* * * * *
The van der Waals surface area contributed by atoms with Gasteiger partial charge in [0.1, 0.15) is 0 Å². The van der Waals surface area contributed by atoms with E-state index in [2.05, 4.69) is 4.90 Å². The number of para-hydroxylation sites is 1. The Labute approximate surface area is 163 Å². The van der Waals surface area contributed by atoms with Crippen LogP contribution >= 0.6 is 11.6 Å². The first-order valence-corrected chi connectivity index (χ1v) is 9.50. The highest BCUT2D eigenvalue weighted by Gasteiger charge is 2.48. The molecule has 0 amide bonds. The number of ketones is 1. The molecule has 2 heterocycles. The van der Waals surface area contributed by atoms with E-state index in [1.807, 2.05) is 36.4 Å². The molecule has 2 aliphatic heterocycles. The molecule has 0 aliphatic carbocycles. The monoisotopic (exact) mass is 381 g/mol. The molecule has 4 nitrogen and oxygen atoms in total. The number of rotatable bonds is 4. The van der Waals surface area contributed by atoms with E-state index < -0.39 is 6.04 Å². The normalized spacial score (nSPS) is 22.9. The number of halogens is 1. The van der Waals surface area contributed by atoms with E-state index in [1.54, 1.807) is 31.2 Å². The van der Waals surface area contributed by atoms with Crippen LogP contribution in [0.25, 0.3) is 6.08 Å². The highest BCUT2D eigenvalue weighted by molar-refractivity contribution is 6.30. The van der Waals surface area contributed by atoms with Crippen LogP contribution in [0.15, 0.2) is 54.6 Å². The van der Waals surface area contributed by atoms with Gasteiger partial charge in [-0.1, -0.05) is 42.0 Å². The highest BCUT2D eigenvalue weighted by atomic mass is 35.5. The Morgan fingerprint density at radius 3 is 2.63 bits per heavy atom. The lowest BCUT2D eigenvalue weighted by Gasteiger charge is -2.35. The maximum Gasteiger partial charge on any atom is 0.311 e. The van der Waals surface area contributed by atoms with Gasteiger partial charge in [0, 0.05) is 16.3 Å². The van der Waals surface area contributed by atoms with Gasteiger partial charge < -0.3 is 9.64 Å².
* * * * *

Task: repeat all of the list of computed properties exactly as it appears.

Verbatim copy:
The van der Waals surface area contributed by atoms with Gasteiger partial charge in [0.1, 0.15) is 0 Å². The van der Waals surface area contributed by atoms with E-state index in [2.05, 4.69) is 4.90 Å². The number of para-hydroxylation sites is 1. The Labute approximate surface area is 163 Å². The van der Waals surface area contributed by atoms with Crippen LogP contribution >= 0.6 is 11.6 Å². The first-order valence-corrected chi connectivity index (χ1v) is 9.50. The highest BCUT2D eigenvalue weighted by Gasteiger charge is 2.48. The molecule has 0 amide bonds. The number of ketones is 1. The molecule has 2 heterocycles. The van der Waals surface area contributed by atoms with E-state index in [1.807, 2.05) is 36.4 Å². The molecule has 2 aliphatic heterocycles. The molecule has 0 aliphatic carbocycles. The monoisotopic (exact) mass is 381 g/mol. The molecule has 4 nitrogen and oxygen atoms in total. The number of rotatable bonds is 4. The van der Waals surface area contributed by atoms with E-state index < -0.39 is 6.04 Å². The normalized spacial score (nSPS) is 22.9. The number of halogens is 1. The van der Waals surface area contributed by atoms with E-state index in [1.54, 1.807) is 31.2 Å². The van der Waals surface area contributed by atoms with Crippen LogP contribution in [0.25, 0.3) is 6.08 Å². The highest BCUT2D eigenvalue weighted by molar-refractivity contribution is 6.30. The van der Waals surface area contributed by atoms with Crippen LogP contribution in [0.15, 0.2) is 54.6 Å². The van der Waals surface area contributed by atoms with Gasteiger partial charge in [-0.1, -0.05) is 42.0 Å². The highest BCUT2D eigenvalue weighted by atomic mass is 35.5. The Morgan fingerprint density at radius 3 is 2.63 bits per heavy atom. The lowest BCUT2D eigenvalue weighted by Gasteiger charge is -2.35. The maximum Gasteiger partial charge on any atom is 0.311 e. The van der Waals surface area contributed by atoms with Gasteiger partial charge in [0, 0.05) is 16.3 Å². The van der Waals surface area contributed by atoms with Gasteiger partial charge < -0.3 is 9.64 Å².